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Insecure password storage can lead to fraud, theft

Dear Mr. Premack: I have been storing my internet passwords in my Outlook program as notes. This makes it easy for me to look up a password. Is this fine for my legal planning, in case I become ill and my family needs to access my online banking and brokerage accounts? – JO

NO! Outlook notes are not password protected. Anyone who can sit at your computer will have full access to all of your private information because they will have unrestricted access to your password list. It is no more secure than having your passwords on notepaper sitting next to your keyboard (which far too many people do as well). Imagine the invasion of privacy and even the fraud or theft that could occur should someone untrustworthy see your passwords.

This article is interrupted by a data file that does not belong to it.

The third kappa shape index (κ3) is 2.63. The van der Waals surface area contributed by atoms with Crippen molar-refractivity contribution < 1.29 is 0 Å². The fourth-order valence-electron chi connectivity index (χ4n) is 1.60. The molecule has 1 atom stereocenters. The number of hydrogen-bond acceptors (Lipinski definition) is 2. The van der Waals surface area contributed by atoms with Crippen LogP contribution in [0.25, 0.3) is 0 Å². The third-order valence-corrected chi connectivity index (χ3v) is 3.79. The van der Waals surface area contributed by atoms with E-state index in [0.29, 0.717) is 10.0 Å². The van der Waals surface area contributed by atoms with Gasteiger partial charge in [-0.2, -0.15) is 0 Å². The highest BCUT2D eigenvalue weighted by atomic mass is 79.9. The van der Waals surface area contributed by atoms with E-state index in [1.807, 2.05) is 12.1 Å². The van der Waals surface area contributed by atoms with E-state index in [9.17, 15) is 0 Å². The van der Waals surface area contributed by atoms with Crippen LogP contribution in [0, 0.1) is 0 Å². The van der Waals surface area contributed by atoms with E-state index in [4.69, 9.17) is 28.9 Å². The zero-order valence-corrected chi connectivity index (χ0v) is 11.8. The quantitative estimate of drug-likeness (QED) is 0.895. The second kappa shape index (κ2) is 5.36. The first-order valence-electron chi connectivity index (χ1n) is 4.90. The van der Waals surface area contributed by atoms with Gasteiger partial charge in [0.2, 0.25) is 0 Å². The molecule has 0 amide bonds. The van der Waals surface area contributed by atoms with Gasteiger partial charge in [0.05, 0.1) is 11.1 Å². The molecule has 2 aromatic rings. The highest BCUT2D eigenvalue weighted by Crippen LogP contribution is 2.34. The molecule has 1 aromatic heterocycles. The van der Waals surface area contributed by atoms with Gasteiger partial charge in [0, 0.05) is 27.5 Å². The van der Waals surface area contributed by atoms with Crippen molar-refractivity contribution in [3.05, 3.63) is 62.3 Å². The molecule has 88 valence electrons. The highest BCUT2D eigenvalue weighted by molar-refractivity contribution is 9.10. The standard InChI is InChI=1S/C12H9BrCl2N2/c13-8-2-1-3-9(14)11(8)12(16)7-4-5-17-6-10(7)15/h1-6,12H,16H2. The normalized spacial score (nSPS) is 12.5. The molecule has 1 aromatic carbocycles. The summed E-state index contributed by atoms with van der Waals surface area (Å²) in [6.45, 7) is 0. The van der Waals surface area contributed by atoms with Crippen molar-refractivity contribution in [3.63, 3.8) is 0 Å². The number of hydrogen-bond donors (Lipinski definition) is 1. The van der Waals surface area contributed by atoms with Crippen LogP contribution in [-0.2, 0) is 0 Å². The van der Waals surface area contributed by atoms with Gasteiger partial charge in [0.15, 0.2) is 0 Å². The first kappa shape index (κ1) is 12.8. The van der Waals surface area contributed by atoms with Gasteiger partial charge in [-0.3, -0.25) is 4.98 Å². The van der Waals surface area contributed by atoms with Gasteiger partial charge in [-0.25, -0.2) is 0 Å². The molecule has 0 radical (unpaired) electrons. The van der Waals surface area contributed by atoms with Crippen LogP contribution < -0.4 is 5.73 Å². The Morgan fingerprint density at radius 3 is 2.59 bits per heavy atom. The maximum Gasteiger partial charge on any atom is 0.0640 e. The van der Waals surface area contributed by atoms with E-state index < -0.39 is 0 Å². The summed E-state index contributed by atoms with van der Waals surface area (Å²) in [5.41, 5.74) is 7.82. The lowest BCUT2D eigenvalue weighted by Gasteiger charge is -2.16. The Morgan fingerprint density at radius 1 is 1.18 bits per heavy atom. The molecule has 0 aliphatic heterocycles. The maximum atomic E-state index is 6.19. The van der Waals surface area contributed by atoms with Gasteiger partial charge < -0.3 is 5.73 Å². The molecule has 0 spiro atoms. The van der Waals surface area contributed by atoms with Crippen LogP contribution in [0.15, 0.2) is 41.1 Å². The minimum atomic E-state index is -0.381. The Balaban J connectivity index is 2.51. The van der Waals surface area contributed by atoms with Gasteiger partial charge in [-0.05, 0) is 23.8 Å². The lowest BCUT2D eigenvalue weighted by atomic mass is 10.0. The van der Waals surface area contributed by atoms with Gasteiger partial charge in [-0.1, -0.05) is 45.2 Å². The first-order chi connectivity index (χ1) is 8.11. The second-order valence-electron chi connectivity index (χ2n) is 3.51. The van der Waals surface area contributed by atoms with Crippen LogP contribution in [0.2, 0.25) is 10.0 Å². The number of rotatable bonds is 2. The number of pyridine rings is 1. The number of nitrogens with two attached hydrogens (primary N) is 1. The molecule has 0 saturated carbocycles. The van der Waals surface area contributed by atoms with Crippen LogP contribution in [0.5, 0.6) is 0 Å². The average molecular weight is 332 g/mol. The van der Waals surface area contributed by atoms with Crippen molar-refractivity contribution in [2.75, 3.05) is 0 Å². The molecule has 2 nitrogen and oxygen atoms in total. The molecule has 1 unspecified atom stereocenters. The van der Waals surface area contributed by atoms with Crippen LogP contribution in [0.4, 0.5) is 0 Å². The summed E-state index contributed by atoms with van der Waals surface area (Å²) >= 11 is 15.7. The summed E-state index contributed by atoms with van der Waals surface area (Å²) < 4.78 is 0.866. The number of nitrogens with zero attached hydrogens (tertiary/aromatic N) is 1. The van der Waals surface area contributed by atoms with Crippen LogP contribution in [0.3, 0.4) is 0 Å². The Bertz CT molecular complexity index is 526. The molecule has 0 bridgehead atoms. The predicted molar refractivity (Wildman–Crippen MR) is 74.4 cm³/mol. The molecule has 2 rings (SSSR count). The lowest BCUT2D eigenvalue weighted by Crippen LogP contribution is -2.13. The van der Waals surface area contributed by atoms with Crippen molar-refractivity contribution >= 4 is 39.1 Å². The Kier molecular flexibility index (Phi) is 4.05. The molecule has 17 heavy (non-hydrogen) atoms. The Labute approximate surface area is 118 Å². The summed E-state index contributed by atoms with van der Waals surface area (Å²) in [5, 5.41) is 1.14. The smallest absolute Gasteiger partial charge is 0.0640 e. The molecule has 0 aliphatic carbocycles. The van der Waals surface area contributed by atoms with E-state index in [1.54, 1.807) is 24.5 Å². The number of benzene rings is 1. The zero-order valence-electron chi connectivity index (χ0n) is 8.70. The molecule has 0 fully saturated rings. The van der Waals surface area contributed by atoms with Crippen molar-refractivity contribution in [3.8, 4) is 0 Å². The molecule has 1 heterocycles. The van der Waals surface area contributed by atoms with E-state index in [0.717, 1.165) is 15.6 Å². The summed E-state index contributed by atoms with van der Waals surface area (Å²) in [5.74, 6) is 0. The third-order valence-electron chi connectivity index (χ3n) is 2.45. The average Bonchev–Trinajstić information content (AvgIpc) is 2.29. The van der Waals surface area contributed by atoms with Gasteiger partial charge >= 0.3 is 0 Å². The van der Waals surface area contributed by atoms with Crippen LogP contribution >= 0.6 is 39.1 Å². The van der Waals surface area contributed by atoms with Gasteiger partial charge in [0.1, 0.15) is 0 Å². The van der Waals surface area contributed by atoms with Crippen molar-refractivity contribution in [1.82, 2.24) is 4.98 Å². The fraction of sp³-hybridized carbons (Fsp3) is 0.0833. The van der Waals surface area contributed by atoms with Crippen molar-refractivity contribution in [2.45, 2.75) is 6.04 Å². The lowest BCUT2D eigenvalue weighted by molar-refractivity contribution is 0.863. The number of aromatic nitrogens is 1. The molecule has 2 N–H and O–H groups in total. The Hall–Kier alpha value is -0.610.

You need a secure password list. One option (since you own Microsoft Office) is to list your passwords in a Word or Excel document, and then to password protect the document. Doing so encrypts the document. You could store the file in your free OneDrive cloud, which is also password protected.

Another option is to use a password App for your smartphone or computer. Look at programs like RoboForm, LastPass or 1Password. Many of the programs will work both on your PC and your smart phone. Some of the VPN (virtual private network) services also offer included password encryption services. Look at NordVPN for example. And now a Dropbox subscription includes a password encryption service.

Once you have a secure password list, you need to share its location and the master password with your trusted insiders. The people you selected as Agents in your Durable Power of Attorney and the people you selected as Executor in your Will should be able to access your secure password list.

First published 11/14/2014


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